Thanks very much, Mr. Chair.
Thanks, gentlemen, for your presentations this morning. They've been very interesting.
I think a couple of months ago this committee determined that we would undertake the study on recreational fishing in Canada, something that hadn't been studied at this committee before, I don't believe. There were a lot of questions the committee had, and we felt they needed to be answered.
We've been hearing from witnesses right across the country and different things from different areas of the country. But what we're really want to know is the cultural and economic impact of recreational fishing is in different parts of the country, who participates in it, whether those numbers are rising, decreasing, or staying the same, how the fishing stocks are being managed, and whether they can be managed better to improve the recreational fishery.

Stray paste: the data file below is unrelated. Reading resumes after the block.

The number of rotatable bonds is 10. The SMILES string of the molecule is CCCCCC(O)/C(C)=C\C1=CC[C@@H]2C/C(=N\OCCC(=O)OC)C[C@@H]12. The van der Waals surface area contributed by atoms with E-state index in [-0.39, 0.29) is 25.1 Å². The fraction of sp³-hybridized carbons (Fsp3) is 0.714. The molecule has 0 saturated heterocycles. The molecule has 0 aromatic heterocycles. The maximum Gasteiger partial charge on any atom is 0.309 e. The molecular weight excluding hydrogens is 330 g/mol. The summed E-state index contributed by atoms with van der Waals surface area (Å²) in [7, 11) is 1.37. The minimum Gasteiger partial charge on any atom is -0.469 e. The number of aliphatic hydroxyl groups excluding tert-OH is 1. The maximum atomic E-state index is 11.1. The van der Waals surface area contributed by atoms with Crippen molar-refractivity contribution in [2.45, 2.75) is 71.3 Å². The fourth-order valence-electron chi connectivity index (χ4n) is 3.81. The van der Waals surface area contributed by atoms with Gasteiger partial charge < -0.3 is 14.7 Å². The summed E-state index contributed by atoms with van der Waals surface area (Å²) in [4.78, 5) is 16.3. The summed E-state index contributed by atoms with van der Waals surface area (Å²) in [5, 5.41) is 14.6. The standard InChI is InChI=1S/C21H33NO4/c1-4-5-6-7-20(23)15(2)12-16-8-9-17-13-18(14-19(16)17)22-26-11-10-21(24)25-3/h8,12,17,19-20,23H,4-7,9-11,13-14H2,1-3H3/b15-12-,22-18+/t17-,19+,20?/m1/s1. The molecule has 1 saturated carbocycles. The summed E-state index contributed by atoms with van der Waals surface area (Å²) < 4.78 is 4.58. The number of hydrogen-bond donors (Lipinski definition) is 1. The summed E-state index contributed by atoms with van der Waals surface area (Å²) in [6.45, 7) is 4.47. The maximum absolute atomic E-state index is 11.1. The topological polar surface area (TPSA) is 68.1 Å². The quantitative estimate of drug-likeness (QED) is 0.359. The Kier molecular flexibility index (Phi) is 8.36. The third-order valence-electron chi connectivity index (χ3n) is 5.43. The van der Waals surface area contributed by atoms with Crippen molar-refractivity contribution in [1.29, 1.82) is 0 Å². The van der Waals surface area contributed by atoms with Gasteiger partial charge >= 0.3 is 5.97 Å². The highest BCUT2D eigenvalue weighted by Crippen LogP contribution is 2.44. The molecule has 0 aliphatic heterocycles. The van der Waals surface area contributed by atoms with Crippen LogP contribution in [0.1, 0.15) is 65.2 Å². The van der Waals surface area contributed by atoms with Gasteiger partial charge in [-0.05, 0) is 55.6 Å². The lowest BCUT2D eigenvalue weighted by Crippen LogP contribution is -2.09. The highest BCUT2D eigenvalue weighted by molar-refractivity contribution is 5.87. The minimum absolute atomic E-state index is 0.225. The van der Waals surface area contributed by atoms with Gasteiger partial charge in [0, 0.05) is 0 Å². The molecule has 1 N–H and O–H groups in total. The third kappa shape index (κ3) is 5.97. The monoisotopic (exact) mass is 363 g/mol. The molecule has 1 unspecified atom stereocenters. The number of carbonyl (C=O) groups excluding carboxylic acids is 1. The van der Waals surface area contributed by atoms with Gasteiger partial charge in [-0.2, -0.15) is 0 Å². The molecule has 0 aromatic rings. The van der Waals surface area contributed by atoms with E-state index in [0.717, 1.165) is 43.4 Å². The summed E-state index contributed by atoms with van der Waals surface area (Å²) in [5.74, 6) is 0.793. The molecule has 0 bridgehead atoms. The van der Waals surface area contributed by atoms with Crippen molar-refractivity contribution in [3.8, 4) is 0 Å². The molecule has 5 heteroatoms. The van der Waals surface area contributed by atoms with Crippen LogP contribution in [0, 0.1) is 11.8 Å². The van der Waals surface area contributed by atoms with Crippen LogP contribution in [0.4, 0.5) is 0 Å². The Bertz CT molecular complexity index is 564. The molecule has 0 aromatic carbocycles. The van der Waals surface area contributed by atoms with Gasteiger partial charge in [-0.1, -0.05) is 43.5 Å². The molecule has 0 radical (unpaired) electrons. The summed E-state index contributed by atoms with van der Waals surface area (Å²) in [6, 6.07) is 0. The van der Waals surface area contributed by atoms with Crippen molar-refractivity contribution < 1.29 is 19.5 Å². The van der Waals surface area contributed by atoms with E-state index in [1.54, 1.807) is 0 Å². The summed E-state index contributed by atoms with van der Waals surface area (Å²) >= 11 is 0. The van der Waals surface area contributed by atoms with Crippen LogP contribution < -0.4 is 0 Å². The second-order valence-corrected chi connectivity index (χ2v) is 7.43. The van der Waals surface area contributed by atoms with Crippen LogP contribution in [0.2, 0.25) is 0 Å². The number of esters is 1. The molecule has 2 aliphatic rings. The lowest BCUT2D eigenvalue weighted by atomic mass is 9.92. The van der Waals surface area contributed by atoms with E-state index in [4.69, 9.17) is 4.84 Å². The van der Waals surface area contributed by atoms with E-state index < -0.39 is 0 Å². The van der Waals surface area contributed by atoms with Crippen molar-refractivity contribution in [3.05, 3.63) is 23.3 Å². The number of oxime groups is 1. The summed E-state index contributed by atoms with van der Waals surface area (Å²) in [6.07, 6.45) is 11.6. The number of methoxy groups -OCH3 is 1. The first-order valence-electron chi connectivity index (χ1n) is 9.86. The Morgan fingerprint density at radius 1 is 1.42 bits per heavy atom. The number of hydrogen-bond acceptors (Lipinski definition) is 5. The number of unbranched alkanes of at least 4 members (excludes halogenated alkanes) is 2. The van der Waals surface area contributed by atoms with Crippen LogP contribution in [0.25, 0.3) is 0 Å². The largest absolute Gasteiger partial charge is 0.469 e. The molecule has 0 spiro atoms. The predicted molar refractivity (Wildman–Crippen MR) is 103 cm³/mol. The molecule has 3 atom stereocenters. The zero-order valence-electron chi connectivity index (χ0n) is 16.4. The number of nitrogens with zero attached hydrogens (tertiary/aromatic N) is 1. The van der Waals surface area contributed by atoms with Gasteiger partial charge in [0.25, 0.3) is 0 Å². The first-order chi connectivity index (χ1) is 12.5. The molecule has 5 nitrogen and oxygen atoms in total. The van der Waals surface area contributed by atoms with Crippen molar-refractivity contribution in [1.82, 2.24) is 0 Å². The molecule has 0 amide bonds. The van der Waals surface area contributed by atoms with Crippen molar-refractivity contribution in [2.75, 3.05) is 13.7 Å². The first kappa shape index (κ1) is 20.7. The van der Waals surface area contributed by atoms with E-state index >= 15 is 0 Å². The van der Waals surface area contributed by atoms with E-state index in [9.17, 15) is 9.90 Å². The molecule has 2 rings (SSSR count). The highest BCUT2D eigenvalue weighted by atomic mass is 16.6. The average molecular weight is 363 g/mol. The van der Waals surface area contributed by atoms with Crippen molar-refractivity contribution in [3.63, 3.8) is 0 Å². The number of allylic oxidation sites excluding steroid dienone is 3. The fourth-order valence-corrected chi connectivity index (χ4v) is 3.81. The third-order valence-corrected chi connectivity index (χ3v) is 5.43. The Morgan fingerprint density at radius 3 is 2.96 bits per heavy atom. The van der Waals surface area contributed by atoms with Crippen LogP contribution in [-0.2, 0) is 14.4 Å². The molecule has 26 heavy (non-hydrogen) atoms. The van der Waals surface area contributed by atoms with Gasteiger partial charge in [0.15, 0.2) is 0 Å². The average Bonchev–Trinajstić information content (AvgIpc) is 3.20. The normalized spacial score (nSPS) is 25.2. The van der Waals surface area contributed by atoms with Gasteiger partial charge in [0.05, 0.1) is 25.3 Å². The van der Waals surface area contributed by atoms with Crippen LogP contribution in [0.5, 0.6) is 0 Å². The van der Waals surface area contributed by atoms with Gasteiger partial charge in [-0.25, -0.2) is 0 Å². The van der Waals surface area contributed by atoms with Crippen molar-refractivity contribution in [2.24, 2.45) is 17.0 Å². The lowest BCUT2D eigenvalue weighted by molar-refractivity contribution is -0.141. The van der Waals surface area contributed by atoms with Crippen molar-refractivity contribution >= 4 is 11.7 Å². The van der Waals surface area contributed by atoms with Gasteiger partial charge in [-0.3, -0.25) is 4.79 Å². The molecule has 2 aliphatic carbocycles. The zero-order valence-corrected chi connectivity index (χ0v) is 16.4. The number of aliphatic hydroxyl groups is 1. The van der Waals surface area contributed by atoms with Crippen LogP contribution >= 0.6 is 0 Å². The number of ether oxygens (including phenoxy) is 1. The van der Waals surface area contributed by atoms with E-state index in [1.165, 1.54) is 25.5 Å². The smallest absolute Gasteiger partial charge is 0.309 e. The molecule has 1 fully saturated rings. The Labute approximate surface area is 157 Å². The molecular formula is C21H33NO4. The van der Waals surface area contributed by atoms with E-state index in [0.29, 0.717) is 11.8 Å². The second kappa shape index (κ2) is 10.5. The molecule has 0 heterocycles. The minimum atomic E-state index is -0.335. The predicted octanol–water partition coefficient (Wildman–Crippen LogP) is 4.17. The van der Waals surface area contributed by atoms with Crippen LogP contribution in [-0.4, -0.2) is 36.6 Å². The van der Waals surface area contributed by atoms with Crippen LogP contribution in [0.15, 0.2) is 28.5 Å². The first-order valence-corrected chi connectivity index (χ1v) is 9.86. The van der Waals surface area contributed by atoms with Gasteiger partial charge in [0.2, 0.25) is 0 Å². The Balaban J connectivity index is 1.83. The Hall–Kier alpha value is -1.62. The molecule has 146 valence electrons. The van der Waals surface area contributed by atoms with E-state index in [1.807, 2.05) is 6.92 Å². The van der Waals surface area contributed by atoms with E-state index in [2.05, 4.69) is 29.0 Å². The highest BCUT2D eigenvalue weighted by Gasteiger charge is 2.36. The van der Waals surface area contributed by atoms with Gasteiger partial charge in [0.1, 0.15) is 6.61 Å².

So, I'm going to ask Mr. LeBlanc a question, please. You talked quite a bit about your organization, the New Brunswick Wildlife Federation, and you mentioned many species of fish that are caught recreationally. You talked about 22 species alone, I believe, inland, and you also talked about a master angler program. I'm wondering if you can explain that, enhance that statement, and tell us what that's all about and how your organization is involved, if you implemented it, if it's based on a model from somewhere else, if it's something innovative that you have put in place, and how it relates to and enhances recreational fishing.